2 Coecilius: Colman has the following Note: "A famous Comic Poet among the Romans. His chief excellences are said to have been, the gravity of his style and the choice of his subjects. The first quality was attributed to him by Horace, Tully, etc., and the last by Varro. 'In argumentis Caecilius poscit palmam, in ethesi Terentius.' 'In the choice of subjects, Caecilius demands the preference; in the manners, Terence.'" Madame Dacier, indeed, renders "in argumentis," "in the disposition of his subjects." But the words will not bear that construction. "Argumentum," I believe, is uniformly used for the argument itself, and never implies the conduct of it; as in the Prologue to the Andrian, "non tam dissimili argumento." Besides, the disposition of the subject was the very art attributed by the critics of those days to Terence, and which Horace mentions in the very same line with the gravity of Caecilius, distinguishing them as the several characteristics of each writer, "Vincere Caecilius gravitate, Terentius arte."
3 Vauntings of boxers: Horace probably had this passage in his mind when he penned the First Epistle in his Second Book, 1. 185 ; where he mentions the populace leaving a Play in the midst for the sight of a bear, or an exhibition of boxers.
4 Of a rope-dancer: The art of dancing on the tight rope was carried to great perfection among the ancients. Many paintings have been discovered, which show the numerous attitudes which the performers assumed. The figures have their heads enveloped in skins or caps, probably intended as a protection in case of falling. At the conclusion of the performance the dancer ran down the rope. Germanicus and Galba are said to have exhibited elephants dancing on the tight rope.
5 The old custom of mine: He says that on the second representation he followed the plan which he had formerly adopted in the Plays of Caecilius, of bringing those forward again which had not given satisfaction at first.
6 Fight for their places: This was in consequence of their sitting indiscriminately at the Amphitheatre, where the gladiators were exhibited; whereas at the Theatres there were distinct places appropriated to each "ordo" or class.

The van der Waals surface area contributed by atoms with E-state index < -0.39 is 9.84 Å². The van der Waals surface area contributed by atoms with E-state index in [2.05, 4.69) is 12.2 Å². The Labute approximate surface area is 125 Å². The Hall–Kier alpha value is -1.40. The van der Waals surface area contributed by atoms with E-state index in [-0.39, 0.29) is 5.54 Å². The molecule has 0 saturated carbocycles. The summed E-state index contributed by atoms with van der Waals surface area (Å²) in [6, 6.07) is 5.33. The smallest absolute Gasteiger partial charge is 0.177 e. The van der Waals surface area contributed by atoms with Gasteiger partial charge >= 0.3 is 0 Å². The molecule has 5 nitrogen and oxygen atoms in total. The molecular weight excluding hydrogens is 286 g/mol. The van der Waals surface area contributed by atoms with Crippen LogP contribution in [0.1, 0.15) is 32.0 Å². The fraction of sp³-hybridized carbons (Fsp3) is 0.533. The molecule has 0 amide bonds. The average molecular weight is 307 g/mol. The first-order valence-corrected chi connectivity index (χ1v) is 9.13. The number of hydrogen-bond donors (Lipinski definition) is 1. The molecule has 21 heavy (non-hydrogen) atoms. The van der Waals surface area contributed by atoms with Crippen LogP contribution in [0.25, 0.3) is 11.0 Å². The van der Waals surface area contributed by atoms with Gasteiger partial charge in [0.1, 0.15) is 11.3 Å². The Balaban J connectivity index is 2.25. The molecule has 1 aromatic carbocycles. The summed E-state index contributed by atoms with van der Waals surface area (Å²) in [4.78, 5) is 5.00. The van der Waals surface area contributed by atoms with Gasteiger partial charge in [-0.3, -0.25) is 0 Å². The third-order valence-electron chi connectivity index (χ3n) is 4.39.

7 Gracing the scenic festival: Madame Dacier remarks that there is great force and eloquence in the Actor's affecting a concern for the sacred festivals, which were in danger of being deprived of their chief ornaments, if by too great a severity they discouraged the Poets who undertook to furnish the Plays during the solemnity.
8 At my own expense: It is generally supposed that "meo pretio" means "a price named as my estimate;" and that it was the custom for the Aediles to purchase a Play of a Poet at a price fixed by the head of the company of actors. It is also thought that the money was paid to the actor, who handed over the whole, or a certain part, to the Poet, and if the Play was not received with favor, the Aediles had the right to ask back the money from the actor, who consequently became a loser by the transaction. Pareus and Meric Casaubon think, however, that in case of this Play, the Aediles had purchased it from the Poet, and the performers had bought it of the Aediles as a speculation. What he means at the end of the First Prologue by selling the Play over again, is not exactly known. Perhaps if the Play had been then performed throughout and received with no favor, he would have had to forfeit the money, and lose all right to any future pecuniary interest in it; but he preferred to cancel the whole transaction, and to reserve the Play for purchase and representation at a more favorable period.